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The newspaper of The Johns Hopkins University October 20, 2008 | Vol. 38 No. 8
JHU Partners With Tulane in Post-Katrina Dual-Degree Plan

Program lets Tulane undergrads study engineering and physics on two campuses

By Phil Sneiderman

The Johns Hopkins University has entered into a partnership that will enable Tulane University undergraduates to obtain engineering degrees in four study areas that were eliminated from Tulane's curriculum when that university restructured after Hurricane Katrina in 2005. Vanderbilt University will also be a partner, offering engineering degrees in three of the four disciplines.

The program, effective this fall, will enable undergraduates enrolled in Tulane's School of Science and Engineering in New Orleans to earn dual degrees in physics and engineering. Participants will complete three years of study at Tulane, followed by two years at Johns Hopkins in Baltimore or Vanderbilt in Nashville, Tenn.

Upon completion, a successful student would receive a bachelor's degree in physics from Tulane and a bachelor's degree in civil, electrical, mechanical or environmental engineering from the partner institution. These four engineering degree programs were eliminated during Tulane's post-Katrina restructuring.

Johns Hopkins' Whiting School of Engineering will offer the four degree programs to Tulane students who have completed their first three years as physics majors at the New Orleans campus. "After Katrina, the Whiting School took in some engineering students from Tulane," said Edward R. Scheinerman, vice dean for education in the Whiting School. "We think very highly of Tulane students and are excited about this partnership, as we know the Tulane students will be an asset to our academic community."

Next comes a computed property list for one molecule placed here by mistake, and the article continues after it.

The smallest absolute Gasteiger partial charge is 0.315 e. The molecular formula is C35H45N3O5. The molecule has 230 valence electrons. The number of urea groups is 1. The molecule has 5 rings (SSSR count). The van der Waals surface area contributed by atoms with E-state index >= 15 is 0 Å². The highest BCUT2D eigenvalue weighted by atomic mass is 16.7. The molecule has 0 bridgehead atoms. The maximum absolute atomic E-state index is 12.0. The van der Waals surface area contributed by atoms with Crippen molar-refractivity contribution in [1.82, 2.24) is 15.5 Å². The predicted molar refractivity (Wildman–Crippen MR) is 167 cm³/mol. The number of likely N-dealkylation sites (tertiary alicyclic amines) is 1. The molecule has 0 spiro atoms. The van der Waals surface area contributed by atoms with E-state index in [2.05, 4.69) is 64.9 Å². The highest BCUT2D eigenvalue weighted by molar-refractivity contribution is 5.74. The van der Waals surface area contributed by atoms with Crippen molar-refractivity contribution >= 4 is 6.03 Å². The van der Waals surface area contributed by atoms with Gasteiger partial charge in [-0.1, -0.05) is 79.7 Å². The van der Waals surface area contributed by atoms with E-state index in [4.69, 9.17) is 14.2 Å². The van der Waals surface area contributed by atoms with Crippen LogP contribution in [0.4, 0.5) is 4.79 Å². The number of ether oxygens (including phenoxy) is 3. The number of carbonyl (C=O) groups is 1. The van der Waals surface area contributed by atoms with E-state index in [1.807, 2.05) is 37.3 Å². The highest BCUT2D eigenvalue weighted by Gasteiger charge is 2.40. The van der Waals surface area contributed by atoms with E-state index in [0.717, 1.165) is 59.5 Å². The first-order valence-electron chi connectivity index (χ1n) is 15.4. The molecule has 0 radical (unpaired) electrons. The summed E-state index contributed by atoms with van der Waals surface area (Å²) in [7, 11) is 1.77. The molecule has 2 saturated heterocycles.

Vanderbilt will offer participating Tulane students degrees in three of the engineering disciplines: civil, mechanical and electrical.

Tulane administrators say they are pleased that the new partnership will allow Tulane students to continue to earn degrees in these engineering disciplines. "This attractive combination of study on two different campuses will provide our undergraduates something that is otherwise unavailable at Tulane," said Nick Altiero, dean of the School of Science and Engineering at Tulane. "They will be Tulane graduates but will also be able to receive an engineering degree that we no longer offer."

Currently, Tulane offers undergraduate engineering degree programs in biomedical engineering, chemical engineering and engineering physics. In addition, a minor in engineering science is offered for nonengineering majors.

Under the new partnership, once a Tulane student declares his or her intention to participate in the dual-degree program, faculty members from each of the universities will serve as joint advisers to assist students in preparing their academic programs. Students will graduate from their two respective universities in the same year.


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